> > [log in to unmask] 
> > wrote:
> > 
> > >> What is the current thinking about the
> > >> question of "what is art?".
> > 
> > > Whose "current thinking" are you asking about?
> > 
> >  Pat 'n all,
> >  Only judging by the question posed in his
> sentence
> > preceding the one
> > displayed above, I think Steve means the current
> > scholarly thinking on
> > "what is art."  At first I thought asking these
> > questions is like standing
> > at the base of Niagra Falls to find out how nature
> > feels about falling
> > water; the volume of the response might exceed the
> > inquirer's ability to
> > absorb the answer. But then I thought that a prior
> > question might be:
> > should "scholarly" and "thinking" be so conjoined
> in
> > relation to the
> > specific question. This I ask not to scandalize
> > anyone but in light of the
> > common phrase "scholar thinker," meaning one is
> > both, and in that the two
> > don't necessarily require one another, at least up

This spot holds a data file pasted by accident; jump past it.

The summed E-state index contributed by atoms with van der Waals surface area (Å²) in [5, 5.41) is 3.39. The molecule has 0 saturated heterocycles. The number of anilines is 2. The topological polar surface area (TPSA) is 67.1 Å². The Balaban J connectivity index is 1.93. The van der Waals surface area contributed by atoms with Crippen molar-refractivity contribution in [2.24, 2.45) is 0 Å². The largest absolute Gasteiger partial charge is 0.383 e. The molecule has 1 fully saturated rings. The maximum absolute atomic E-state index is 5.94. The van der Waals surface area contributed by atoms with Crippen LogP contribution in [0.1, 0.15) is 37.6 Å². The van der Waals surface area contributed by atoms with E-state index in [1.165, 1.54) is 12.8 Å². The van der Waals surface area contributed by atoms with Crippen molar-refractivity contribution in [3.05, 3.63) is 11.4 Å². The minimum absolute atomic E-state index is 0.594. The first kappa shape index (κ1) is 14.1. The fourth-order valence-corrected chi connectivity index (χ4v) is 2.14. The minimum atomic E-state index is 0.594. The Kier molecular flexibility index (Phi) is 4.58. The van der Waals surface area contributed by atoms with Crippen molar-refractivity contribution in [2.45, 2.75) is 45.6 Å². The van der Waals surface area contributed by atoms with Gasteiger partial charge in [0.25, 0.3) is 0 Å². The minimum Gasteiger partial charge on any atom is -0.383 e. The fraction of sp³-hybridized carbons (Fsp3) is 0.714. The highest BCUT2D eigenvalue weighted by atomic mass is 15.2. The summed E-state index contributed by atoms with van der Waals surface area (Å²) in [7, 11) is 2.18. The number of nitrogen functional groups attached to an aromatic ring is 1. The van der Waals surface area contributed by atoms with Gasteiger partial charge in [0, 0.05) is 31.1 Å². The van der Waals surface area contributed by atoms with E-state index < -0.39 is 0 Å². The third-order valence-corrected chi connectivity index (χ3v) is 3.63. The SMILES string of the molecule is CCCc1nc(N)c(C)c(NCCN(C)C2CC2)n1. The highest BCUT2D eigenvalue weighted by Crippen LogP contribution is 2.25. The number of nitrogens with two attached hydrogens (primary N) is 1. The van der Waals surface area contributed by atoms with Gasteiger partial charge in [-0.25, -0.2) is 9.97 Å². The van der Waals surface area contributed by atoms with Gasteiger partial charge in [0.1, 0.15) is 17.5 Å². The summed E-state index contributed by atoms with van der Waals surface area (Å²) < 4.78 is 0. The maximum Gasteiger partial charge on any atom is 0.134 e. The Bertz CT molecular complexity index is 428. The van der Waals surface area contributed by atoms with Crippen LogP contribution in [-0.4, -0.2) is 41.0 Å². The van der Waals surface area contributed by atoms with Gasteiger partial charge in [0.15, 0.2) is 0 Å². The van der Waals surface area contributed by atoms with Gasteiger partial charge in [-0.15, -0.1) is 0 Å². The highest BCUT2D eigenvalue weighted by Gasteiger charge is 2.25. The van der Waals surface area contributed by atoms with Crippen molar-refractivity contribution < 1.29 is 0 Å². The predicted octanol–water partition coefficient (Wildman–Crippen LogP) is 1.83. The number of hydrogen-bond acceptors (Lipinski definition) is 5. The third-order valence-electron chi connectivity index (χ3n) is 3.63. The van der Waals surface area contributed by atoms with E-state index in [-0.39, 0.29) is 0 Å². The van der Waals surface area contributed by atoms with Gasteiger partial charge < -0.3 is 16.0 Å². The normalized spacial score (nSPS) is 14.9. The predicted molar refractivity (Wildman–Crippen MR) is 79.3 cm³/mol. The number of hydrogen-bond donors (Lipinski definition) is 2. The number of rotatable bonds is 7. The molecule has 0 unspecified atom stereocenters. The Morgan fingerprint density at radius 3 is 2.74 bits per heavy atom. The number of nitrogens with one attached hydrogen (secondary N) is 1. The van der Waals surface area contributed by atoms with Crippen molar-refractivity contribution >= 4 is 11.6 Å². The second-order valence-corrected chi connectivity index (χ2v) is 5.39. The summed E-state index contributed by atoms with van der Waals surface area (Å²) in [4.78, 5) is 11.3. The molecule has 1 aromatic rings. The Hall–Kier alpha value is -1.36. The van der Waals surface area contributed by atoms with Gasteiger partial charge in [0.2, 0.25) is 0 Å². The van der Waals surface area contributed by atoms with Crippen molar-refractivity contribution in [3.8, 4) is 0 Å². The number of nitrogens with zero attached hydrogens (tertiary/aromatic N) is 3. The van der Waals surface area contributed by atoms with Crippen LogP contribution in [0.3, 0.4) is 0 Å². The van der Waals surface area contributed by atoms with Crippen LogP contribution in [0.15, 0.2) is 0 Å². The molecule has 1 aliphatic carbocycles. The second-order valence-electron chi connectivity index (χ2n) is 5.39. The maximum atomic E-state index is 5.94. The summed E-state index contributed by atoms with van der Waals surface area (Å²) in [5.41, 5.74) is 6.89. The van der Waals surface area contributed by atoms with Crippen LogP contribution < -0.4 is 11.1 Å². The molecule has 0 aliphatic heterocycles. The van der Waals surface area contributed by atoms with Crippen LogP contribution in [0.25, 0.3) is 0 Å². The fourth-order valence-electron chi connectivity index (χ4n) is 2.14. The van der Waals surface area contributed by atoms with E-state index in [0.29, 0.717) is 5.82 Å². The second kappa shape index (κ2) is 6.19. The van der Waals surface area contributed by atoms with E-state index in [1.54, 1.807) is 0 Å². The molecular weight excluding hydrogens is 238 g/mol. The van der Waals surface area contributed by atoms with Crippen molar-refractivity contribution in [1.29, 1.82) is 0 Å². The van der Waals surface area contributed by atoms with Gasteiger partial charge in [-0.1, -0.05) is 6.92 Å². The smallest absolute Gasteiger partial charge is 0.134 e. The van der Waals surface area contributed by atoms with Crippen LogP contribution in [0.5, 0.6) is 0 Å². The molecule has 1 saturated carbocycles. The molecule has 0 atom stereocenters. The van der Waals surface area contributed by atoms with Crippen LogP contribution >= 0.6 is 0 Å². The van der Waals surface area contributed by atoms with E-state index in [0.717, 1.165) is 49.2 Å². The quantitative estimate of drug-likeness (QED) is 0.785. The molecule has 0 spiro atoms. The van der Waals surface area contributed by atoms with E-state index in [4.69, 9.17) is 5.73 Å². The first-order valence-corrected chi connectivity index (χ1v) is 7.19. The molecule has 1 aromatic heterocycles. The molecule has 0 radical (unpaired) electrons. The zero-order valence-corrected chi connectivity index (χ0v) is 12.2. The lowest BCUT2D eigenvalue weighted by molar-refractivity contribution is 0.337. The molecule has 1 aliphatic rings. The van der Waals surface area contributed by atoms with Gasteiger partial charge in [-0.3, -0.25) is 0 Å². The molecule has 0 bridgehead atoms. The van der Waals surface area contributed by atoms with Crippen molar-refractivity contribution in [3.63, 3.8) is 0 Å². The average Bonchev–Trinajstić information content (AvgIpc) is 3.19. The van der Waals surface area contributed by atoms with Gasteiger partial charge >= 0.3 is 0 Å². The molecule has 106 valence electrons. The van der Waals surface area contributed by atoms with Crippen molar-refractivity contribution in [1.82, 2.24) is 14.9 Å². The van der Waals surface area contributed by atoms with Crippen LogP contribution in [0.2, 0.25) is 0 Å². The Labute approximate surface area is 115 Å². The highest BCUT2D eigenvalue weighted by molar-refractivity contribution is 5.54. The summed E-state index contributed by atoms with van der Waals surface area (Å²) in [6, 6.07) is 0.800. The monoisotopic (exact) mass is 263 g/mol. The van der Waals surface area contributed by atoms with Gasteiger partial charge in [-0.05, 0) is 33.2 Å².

> > to a certain stage of
> > development. Eliot often noted that he was not a
> > scholar. But that in
> > order to write poetry (to think poetry?) one must
> > have, after a certain
> > age, a sense of history which is won by a labor of
> > intelligence. And it is
> > Eliot the thinker-about-poetry that prompts the
> > question, or at least the
> > assertion from Perl. Hasn't being a scholar
> changed?
> > When I was in school,
> > admittedly not recently, the standard for the
> > scholar, maybe then
> > beginning to change, was to be "disinterested." I
> am
> > under the impression
> > that that is not the standard currently, or that
> > being disinterested is a
> > pose or strategy that is considered inauthentic,
> and
> > that someone today
> > who has an answer to Steve's question will
> probably
> > be expected to couch
> > it in terms of some sort of advocacy. My
> > modification of Steve's question
> > would be "can advocacy criticism authentically ask
> > 'what is  art.'" I
> > don't have a scholarly answer.
> > 
> >  Just a couple three thoughts.
> >  Ken
> 
> 
> __________________________________________________